Course Hero. "Medea Study Guide." Course Hero. 4 Oct. 2016. Web. 5 May 2021. <https://www.coursehero.com/lit/Medea/>.
Course Hero. (2016, October 4). Medea Study Guide. In Course Hero. Retrieved May 5, 2021, from https://www.coursehero.com/lit/Medea/
(Course Hero, 2016)
Course Hero. "Medea Study Guide." October 4, 2016. Accessed May 5, 2021. https://www.coursehero.com/lit/Medea/.
Course Hero, "Medea Study Guide," October 4, 2016, accessed May 5, 2021, https://www.coursehero.com/lit/Medea/.
In the opening of the play, Euripides foreshadows Medea's heinous acts. This quotation also expresses one of the central themes: revenge.
Medea often articulates the low position of women in society. Here she speaks of the costs, both monetary and physical, of being a wife, for a woman's father paid a dowry to her new husband. Through Medea's words Euripides accentuates how women were treated much like enslaved people in Greek society.
The Chorus leader speaks of one of the play's themes: exile. The audience and characters feel the fragile position Medea is in while on the brink of banishment.
In moments like these, when Jason spouts such matter-of-fact insults to women in general and Medea in particular, it is easy to understand and sympathize with Medea's rage.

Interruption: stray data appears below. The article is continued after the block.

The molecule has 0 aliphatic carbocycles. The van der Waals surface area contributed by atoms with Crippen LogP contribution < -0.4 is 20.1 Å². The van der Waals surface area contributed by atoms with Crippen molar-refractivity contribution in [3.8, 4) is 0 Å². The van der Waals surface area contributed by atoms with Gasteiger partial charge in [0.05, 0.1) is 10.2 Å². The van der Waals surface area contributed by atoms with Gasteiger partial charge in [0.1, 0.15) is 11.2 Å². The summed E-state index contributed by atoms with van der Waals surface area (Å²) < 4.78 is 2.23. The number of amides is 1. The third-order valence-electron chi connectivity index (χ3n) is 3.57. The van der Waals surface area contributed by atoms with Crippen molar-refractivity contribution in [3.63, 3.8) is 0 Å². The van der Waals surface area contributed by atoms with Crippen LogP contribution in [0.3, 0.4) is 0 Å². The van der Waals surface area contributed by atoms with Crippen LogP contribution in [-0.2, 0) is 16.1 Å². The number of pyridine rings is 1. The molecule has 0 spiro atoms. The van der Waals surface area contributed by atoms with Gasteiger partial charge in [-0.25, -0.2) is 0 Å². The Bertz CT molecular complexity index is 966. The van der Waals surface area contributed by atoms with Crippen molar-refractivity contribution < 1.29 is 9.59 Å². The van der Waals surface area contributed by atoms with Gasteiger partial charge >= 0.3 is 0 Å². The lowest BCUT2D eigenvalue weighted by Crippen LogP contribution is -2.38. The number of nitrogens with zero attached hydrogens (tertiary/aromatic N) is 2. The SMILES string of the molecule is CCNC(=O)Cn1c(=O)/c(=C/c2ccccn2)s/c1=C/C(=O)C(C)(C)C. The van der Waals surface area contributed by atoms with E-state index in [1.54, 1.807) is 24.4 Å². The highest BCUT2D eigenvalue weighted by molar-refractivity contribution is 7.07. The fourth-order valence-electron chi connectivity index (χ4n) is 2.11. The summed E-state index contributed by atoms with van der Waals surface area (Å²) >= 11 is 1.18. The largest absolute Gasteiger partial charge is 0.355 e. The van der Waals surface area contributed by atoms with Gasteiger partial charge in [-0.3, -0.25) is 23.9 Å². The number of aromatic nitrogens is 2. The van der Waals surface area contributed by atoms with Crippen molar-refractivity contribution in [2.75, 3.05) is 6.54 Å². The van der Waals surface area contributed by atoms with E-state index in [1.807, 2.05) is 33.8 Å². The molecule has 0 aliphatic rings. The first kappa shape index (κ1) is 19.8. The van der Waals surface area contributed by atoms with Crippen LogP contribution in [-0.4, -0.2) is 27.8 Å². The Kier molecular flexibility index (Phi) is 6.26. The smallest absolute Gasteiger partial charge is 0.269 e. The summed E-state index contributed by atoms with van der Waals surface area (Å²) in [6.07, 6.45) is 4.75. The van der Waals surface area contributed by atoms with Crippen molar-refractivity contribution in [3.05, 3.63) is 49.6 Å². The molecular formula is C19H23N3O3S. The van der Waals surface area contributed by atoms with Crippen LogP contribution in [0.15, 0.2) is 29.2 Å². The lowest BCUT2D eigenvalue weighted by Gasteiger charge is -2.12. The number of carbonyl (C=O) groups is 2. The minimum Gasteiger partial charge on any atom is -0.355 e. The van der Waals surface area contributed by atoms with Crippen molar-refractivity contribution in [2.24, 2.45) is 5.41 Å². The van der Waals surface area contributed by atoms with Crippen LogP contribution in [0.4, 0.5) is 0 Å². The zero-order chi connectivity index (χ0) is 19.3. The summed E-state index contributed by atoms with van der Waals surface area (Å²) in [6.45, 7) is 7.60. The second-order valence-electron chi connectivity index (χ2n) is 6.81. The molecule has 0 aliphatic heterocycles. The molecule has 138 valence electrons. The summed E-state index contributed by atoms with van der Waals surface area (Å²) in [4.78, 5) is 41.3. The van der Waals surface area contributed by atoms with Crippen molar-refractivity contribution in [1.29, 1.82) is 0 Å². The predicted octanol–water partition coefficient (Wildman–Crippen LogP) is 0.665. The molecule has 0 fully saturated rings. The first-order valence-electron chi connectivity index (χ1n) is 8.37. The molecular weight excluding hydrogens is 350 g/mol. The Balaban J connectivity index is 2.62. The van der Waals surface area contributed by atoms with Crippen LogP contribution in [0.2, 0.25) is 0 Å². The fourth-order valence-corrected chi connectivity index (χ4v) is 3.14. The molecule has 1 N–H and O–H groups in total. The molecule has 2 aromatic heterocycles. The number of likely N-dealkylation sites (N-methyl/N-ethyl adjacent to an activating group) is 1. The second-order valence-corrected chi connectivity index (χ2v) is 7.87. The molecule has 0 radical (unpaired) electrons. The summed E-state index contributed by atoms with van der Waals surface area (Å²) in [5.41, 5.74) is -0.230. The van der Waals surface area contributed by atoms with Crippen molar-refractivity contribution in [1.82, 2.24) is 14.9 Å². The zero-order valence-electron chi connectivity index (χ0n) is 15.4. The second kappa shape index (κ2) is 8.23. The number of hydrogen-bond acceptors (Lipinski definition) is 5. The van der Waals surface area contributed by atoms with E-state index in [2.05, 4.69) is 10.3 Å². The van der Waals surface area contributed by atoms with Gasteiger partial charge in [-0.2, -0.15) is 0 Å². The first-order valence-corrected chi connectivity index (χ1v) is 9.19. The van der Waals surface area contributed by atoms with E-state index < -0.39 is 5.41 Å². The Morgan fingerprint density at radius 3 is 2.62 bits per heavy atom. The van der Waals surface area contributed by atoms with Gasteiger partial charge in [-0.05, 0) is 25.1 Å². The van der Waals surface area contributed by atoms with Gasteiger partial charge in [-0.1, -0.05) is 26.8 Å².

According to the Chorus, tempering passion brings peace rather than the destruction of jealous passion. This quotation not only addresses the theme of passion, but it also refers to the gods as unseen players pulling the strings in human lives.
In addition to her relationship with the Chorus, this quotation describes Medea's treatment of Aegeus, for whom she expresses sincere concern even while using him to secure sanctuary. At the same time, these words warn against her ruthlessness in dealing with those who cross her, such as Creon, the princess, and Jason.
The Chorus leader gives a voice to society and urges Medea to abide within the law. She also tries to serve as Medea's conscience.
Medea speaks to Jason here, telling him she is sending gifts to the princess to soften her feelings toward the children. Her words remind Jason and the audience of Medea's divine ancestry, which will later enable her to escape.
With the use of double entendre (using a word that can be understood in more than one way), Medea expresses two meanings for the word home. While she will kill the children within their home, for the princess and Creon the word refers to their graves.
Here the Tutor voices a Greek view of patience during troubles, waiting out the plan the gods have for mortals. Medea rejects this patience and moves things along on her own timeline.
Medea, who is a descendant of the god Helios, has killed the children, who are also related to Helios. The Chorus speculates that Medea will incur the wrath of the gods because she not only killed her children but also spilled divine blood.